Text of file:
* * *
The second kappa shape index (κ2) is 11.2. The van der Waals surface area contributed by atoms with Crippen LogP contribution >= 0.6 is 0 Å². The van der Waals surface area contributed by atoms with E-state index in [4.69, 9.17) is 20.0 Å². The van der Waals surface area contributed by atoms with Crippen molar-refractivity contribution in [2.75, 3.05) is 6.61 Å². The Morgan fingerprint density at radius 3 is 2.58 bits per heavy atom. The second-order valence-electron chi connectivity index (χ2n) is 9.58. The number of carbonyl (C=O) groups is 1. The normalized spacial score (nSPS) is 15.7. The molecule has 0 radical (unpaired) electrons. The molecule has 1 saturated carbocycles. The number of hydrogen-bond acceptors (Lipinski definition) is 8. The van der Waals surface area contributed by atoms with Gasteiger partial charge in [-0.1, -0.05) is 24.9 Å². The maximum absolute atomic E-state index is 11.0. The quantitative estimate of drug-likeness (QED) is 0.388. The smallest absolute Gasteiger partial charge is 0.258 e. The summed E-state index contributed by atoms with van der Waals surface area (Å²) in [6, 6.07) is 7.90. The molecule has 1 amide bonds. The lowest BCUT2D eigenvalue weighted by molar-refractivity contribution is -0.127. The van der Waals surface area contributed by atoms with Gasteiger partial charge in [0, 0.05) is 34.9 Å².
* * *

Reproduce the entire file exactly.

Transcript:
The second kappa shape index (κ2) is 11.2. The van der Waals surface area contributed by atoms with Crippen LogP contribution >= 0.6 is 0 Å². The van der Waals surface area contributed by atoms with E-state index in [4.69, 9.17) is 20.0 Å². The van der Waals surface area contributed by atoms with Crippen molar-refractivity contribution in [2.75, 3.05) is 6.61 Å². The Morgan fingerprint density at radius 3 is 2.58 bits per heavy atom. The second-order valence-electron chi connectivity index (χ2n) is 9.58. The number of carbonyl (C=O) groups is 1. The normalized spacial score (nSPS) is 15.7. The molecule has 0 radical (unpaired) electrons. The molecule has 1 saturated carbocycles. The number of hydrogen-bond acceptors (Lipinski definition) is 8. The van der Waals surface area contributed by atoms with Gasteiger partial charge in [-0.1, -0.05) is 24.9 Å². The maximum absolute atomic E-state index is 11.0. The quantitative estimate of drug-likeness (QED) is 0.388. The smallest absolute Gasteiger partial charge is 0.258 e. The summed E-state index contributed by atoms with van der Waals surface area (Å²) in [6, 6.07) is 7.90. The molecule has 1 amide bonds. The lowest BCUT2D eigenvalue weighted by molar-refractivity contribution is -0.127. The van der Waals surface area contributed by atoms with Gasteiger partial charge in [0, 0.05) is 34.9 Å².